It may simply be a matter of a parish deciding not to schedule any baptisms in Advent.
Which raises a question . . .
Why Would They Do That?
I can think of two possible reasons off the top of my head, one theological and one practical.
The theological reason would be that they think that there is something about the Advent season and what it is meant to signify that makes it somehow "inappropriate" to celebrate baptism within it.
This is the same kind of impulse that leads some parishes to (wrongly) take the holy water out of fonts during Lent to help symbolize spiritual dryness.
There is no requirement from the Church that they do that. It's just an idea they've gotten into their heads.
It's possible that the local parish has a similar idea about baptism and Advent.
If so, the idea is misguided, for the reasons we've seen above.
But there may be another reason . . .
How Practical Is This?
The second reason I can think of that they might not schedule baptisms in Advent is practical: Advent is often hectic.
They may have found from experience that it's difficult to arrange baptisms during Advent.
Often times, families bring in members from all across the country, and travel in the pre-Christmas season can be hard.
Lots of people are going to Christmas parties, putting up Christmas trees, doing Christmas shopping.
You might think that these shouldn't interfere with a simple baptism, but the matter is a bit more complicated than that, because the Code also says this:
Can. 851 The celebration of baptism must be prepared properly; consequently:
2/ the parents of an infant to be baptized and those who are to undertake the function of sponsor are to be instructed properly on the meaning of this sacrament and the obligations attached to it. The pastor personally or through others is to take care that the parents are properly instructed through both pastoral advice and common prayer, bringing several families together and, where possible, visiting them.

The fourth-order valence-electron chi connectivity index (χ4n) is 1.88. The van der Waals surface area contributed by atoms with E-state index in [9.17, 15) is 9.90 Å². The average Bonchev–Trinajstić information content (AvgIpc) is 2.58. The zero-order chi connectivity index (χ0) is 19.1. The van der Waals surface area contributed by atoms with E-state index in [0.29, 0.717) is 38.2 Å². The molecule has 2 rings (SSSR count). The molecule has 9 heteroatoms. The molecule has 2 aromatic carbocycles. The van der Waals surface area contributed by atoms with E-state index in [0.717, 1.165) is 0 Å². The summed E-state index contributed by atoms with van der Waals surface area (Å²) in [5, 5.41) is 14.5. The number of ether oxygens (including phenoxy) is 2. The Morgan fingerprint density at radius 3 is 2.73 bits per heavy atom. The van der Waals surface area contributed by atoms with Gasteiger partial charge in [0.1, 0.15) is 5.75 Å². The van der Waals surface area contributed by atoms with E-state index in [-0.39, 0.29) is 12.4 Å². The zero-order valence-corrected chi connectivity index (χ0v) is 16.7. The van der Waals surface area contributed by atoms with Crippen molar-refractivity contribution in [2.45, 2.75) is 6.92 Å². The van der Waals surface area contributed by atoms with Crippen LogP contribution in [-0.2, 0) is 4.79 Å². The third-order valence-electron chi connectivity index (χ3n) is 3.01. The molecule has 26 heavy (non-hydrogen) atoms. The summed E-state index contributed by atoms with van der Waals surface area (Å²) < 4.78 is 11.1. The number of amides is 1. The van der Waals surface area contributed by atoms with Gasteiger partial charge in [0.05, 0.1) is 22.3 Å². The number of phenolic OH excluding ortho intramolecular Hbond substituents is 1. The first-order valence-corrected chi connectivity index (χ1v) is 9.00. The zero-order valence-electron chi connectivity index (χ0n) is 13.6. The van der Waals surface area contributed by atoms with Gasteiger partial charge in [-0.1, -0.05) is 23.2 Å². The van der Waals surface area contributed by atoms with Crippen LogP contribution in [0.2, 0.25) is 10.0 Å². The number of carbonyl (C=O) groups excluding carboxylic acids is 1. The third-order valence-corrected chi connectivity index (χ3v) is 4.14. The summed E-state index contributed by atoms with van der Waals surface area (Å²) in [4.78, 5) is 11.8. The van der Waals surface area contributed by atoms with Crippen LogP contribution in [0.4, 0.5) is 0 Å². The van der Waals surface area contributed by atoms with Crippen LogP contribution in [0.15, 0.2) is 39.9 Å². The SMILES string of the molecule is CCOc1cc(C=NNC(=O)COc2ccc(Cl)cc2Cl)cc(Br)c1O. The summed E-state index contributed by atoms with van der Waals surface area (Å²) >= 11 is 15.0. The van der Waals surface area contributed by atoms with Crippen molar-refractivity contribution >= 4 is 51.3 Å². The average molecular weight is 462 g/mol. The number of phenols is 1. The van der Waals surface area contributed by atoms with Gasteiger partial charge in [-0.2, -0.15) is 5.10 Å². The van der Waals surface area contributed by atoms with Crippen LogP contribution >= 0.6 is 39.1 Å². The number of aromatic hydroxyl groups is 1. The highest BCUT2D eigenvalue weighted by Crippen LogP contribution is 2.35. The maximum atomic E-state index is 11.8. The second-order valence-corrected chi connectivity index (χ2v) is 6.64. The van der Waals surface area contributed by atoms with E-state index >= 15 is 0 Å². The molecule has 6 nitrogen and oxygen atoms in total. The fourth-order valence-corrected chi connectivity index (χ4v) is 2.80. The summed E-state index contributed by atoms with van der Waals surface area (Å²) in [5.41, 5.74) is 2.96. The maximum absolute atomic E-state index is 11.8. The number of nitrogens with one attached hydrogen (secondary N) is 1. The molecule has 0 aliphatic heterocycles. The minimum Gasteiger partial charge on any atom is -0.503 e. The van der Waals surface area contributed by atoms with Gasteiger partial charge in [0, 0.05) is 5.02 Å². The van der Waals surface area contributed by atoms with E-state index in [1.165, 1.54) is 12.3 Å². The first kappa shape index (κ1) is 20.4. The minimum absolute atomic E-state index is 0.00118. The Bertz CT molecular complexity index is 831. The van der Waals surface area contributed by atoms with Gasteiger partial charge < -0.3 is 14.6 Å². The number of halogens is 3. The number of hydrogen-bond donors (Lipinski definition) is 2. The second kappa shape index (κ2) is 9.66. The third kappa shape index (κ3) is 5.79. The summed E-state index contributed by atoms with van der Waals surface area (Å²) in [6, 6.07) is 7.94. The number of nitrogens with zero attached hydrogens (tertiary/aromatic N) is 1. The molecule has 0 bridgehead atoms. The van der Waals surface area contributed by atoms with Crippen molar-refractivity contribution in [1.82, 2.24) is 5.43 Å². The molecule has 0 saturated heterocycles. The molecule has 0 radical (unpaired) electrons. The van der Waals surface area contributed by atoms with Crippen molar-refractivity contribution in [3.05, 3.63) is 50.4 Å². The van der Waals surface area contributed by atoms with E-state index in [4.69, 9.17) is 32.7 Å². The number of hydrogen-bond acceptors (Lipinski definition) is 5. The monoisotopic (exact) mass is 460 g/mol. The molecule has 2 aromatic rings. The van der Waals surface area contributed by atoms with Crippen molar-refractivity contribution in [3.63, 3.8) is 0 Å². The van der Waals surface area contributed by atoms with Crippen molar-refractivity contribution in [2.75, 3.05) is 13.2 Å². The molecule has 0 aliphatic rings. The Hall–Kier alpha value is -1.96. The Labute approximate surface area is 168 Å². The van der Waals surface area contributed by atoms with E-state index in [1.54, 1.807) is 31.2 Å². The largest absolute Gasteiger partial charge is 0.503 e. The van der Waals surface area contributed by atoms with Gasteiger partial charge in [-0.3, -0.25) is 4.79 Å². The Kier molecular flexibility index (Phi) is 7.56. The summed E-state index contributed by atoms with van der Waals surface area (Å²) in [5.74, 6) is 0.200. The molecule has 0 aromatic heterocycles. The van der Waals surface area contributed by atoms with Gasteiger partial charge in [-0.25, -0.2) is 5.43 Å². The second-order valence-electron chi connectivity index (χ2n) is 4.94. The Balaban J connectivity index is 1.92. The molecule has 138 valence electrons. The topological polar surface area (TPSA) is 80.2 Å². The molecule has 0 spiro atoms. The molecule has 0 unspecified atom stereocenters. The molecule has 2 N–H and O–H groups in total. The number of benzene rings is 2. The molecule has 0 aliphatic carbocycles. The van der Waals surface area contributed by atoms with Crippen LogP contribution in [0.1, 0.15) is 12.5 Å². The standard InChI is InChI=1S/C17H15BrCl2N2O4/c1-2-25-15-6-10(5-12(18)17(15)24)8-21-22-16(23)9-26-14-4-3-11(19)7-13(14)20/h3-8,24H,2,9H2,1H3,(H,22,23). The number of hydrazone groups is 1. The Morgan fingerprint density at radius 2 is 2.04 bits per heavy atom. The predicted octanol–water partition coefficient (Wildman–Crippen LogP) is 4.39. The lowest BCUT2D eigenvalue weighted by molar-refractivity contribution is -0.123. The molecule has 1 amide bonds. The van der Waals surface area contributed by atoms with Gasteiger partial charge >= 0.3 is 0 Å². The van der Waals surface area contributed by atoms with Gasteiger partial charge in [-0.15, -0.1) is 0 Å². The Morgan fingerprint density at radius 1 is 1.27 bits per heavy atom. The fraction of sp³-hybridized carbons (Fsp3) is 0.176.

The parish may have determined that it's too hard to get all the parents, godparents, and parish staffers together to do pre-baptismal instruction at this time of year, and so they don't schedule baptisms for Advent.
Is that a good reason?
Ihh . . . I'm not wild about it.
I understand that Advent can be hectic, but that seems to me more like a reason not to have baptismal seminars in Advent and thus no baptisms in January.
Still, the practicality issue may shed light here.
Fortunately, there's a failsafe . . .
The Code provides:
§2. An infant in danger of death is to be baptized without delay.
One thus can be somewhat reassured about a parish not scheduling baptisms during Advent. If the child begins to experience alarming health problems in this period, that takes priority.
Further, in such a situation, you don't need the parish. Anybody can do it. The Code provides:
§2. When an ordinary minister is absent or impeded, a catechist or another person designated for this function by the local ordinary, or in a case of necessity any person with the right intention, confers baptism licitly. Pastors of souls, especially the pastor of a parish, are to be concerned that the Christian faithful are taught the correct way to baptize.
So if the child becomes alarmingly ill and matters can't be coordinated with the parish, the parents (or anyone else who is there) can perform the baptism.